John Singer Sargent dismissed his contemporaries’ sentimental approach to childhood as a period of lost innocence, and approached his youthful sitters directly, painting them naturalistically and with a keen, psychologically penetrating eye.
His many portraits of the young heirs of America’s upper class also helped to further the artist’s career, pleasing conservative critics and reassuring future patrons who might harbor some lingering doubts as to whether they wanted to submit themselves to Sargent’s forceful brushwork and bravura technique.
Sargent’s portrait of the young Homer Saint-Gaudens, the son of the sculptor Augustus Saint-Gaudens (Robert Shaw Memorial), and his mother Augusta, a cousin of Winslow Homer (The Veteran in a New Field), is an intimate portrait for a friend, not a commission that paid the bills.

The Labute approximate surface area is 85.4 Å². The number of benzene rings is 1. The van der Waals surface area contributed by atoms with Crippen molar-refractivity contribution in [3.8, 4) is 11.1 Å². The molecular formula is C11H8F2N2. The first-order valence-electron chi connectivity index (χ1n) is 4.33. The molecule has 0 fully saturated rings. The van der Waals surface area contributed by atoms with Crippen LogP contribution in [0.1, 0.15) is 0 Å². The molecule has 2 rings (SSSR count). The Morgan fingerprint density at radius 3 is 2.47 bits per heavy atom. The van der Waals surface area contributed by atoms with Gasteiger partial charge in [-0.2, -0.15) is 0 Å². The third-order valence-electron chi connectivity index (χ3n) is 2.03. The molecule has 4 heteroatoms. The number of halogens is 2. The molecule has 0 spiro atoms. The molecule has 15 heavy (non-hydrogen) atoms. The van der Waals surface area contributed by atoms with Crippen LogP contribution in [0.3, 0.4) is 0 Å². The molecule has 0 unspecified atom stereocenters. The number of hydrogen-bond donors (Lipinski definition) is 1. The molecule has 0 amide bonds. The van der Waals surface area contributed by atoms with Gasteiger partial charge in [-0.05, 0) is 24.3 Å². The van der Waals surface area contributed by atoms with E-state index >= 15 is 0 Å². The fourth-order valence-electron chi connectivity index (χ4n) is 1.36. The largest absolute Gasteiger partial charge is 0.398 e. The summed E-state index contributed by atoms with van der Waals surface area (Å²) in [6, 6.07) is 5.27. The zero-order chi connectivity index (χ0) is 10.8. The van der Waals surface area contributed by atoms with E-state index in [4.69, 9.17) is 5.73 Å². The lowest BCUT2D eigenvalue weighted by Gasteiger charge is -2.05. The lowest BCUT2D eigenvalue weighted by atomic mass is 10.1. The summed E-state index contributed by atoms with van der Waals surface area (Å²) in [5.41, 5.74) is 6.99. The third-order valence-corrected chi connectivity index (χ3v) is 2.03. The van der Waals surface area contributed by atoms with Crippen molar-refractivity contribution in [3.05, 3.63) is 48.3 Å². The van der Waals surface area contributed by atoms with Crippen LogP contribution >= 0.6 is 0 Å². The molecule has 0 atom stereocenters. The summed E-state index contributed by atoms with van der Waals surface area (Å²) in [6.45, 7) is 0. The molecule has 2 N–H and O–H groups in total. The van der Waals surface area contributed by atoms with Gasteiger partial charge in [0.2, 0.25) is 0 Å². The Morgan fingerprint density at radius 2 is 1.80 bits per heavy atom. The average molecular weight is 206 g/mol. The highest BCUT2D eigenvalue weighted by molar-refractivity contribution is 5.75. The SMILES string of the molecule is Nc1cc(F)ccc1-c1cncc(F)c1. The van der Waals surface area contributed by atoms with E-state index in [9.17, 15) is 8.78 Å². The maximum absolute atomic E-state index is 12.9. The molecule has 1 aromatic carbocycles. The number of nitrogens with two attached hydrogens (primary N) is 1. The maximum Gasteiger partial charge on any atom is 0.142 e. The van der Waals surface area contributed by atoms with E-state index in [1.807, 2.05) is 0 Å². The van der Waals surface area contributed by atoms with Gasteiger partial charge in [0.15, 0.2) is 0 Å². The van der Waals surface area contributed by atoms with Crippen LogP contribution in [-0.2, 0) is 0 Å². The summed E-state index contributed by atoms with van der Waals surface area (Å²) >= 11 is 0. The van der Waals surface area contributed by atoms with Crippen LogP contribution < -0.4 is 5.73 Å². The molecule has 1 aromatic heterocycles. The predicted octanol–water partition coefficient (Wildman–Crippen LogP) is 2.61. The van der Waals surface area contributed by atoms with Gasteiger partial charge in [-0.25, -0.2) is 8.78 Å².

The painting won a gold medal at the Art Club of Philadelphia the year it was painted and was one of the works Sargent chose to exhibit at the Chicago World’s Fair in 1893.
For those students who were absent and others who would like more information on this painting as well as Sargent’s other works, go to the class
February 15, 2011 PowerPoint John Singer Sargent Portrait of a Boy, 1890
Have a great week. Mrs. S
“Because of God’s tender mercy, the morning light from heaven is about to break upon us.” Luke 1:78